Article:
The five marine sports operators who are suing the Department of Public Lands have posted $1,861.05 cash bond or 3 percent of the $62,034 that the Superior Court required them to pay in order for them to regain Managaha access while their lawsuit is pending in court.
The marine sports operators said the $1,861.05 that they posted in court on Tuesday represents either nominal damages for a possibly wrongfully enjoined DPL or representative of the possible damages alleged by DPL in its opposition to the operators' motion to modify the bond requirement.
As this developed, Superior Court associate judge Joseph N. Camacho yesterday issued an order setting a hearing on Aug. 22 at 9:30am to determine the marine sports operators' ability to pay the $62,034 bond requirement.
The plaintiffs in this case are Island Marine Sports Inc., Aquatic Marine Co. Inc., Automarine Inc., Seahorse Inc., and BSEA Inc. Each operator deposited in court $372.21 in cash or for a total of $1,861.02.
Attorney F. Matthew Smith, counsel for the operators, said the plaintiffs deposited the money in a good faith attempt to propose an alternative bond calculations and to deposit a bond that they are capable of meeting.
Smith said the bond that the plaintiffs posted shall be void and all posted sums returned to them should they succeed on the merits of their Commonwealth Administrative Procedure Act claim or should the court modify the bond requirement or allow the preliminary injunction to take effect without this bond.
Smith said the operators posted the bond due to the ongoing harm being suffered by them each day that the preliminary injunction is unable to take effect.
Smith said the operators continue to seek modification of the bond requirement and hope the court might recognize this good faith effort on the part of plaintiffs to comply with the bond requirement.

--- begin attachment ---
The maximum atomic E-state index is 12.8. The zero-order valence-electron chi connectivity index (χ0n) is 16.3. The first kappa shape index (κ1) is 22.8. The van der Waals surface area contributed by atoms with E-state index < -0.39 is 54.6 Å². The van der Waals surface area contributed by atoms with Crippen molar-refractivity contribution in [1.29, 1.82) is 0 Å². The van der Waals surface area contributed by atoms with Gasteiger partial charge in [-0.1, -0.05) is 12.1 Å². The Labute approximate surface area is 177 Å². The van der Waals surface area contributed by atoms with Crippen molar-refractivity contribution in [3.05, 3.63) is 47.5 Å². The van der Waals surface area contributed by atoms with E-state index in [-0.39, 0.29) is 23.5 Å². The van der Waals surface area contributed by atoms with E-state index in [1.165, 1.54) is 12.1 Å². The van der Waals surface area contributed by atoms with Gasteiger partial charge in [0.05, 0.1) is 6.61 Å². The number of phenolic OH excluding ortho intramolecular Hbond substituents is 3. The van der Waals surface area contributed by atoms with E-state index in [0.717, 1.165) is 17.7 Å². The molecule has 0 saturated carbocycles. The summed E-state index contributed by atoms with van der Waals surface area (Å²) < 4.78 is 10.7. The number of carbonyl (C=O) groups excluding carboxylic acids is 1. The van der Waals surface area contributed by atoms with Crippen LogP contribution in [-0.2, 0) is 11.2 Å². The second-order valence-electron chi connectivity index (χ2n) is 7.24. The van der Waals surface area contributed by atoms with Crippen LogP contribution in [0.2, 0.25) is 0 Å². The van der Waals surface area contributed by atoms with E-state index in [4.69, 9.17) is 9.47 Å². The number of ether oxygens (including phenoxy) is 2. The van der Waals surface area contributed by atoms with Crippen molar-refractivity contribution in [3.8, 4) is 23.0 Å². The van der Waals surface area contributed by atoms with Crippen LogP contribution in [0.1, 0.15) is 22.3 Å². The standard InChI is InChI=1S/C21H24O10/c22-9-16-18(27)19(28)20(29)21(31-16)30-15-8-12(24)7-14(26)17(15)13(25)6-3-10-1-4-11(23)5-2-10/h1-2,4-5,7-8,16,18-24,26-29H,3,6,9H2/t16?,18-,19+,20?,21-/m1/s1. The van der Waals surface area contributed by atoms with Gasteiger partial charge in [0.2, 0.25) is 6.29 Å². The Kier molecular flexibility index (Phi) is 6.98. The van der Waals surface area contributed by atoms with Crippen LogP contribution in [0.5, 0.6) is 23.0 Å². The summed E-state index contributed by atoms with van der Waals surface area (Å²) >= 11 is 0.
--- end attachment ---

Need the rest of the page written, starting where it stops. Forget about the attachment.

The lawyer said DPL argued at the modification hearing that DPL's possible damages resulting from the preliminary injunction could be 3 percent of Tasi Tours' possible lost revenue.
He said the court noted that Tasi Tours estimated a possible lost revenue of $62,034 should DPL be wrongfully enjoined.
In his order issued yesterday, Camacho said while he recognizes the $1,861 bond as a good faith effort to comply with the bond requirement, the court still does not have evidence regarding petitioners' ability to pay.
Camacho said the petitioners have represented that they are unable to post the bond amount in connection with a preliminary injunction, although no evidence was presented regarding their ability to pay.
Camacho said in order for him to make a decision on a full record he hereby stays decision on the petitioners' motion to modify the bond requirement.
The judge ordered the parties in the case to submit briefing supported by affidavits regarding petitioners' ability to pay a bond/financial hardship, and proposal(s) for meeting a bond requirement such as a deposit of property in lieu of the bond and/or a payment schedule.
BSEA Inc., through its president Bill Owens, stated that Camacho's July 19 temporary injunction may only begin when a bond is paid-something they have been unable to secure on Saipan
In order to try all angles, Owens said their search for an insurance company that offers this type of fiduciary bond for the six-week term was unsuccessful.
Owens said that, at a hearing, the topic of DPL's potential damages pointed to its agreement with Tasi Tours that calls for a payment to DPL equal to 3 percent of Tasi Tours' gross receipts.
Tasi Tours, the businessman said, speculated that $62,034 in damages may occur over the term of the temporary injunction so they have submitted the 3 percent that DPL claims they stand to lose.
Owens said they have also reached out to the parties involved in this case as well as the Marianas Visitors Authority as they feel a solution is attainable amongst professionals in the industry, for the betterment of the island.
“Every moment that passes, seven days per week, we are unable to do our part for tourism at the peak of our year-something we have done for decades,” Owens said.
He said they have tried to come up with something in good faith to get back out there and do their part.
“We are well into the busy season that floats our whole year-we're just trying solutions at this point. Tourism needs us and our employees need tourism,” he said.
In his July 19, 2012 order, Camacho granted the operators' request to maintain the status quo on Managaha access until their lawsuit against DPL is decided on its merits.
Camacho, however, ordered the operators to post the $62,034 bond. He said the preliminary injunction shall take effect once the full bond is remitted to the court.
The operators then moved the court to modify the bond requirement either by removing the bond altogether or to only require a nominal bond.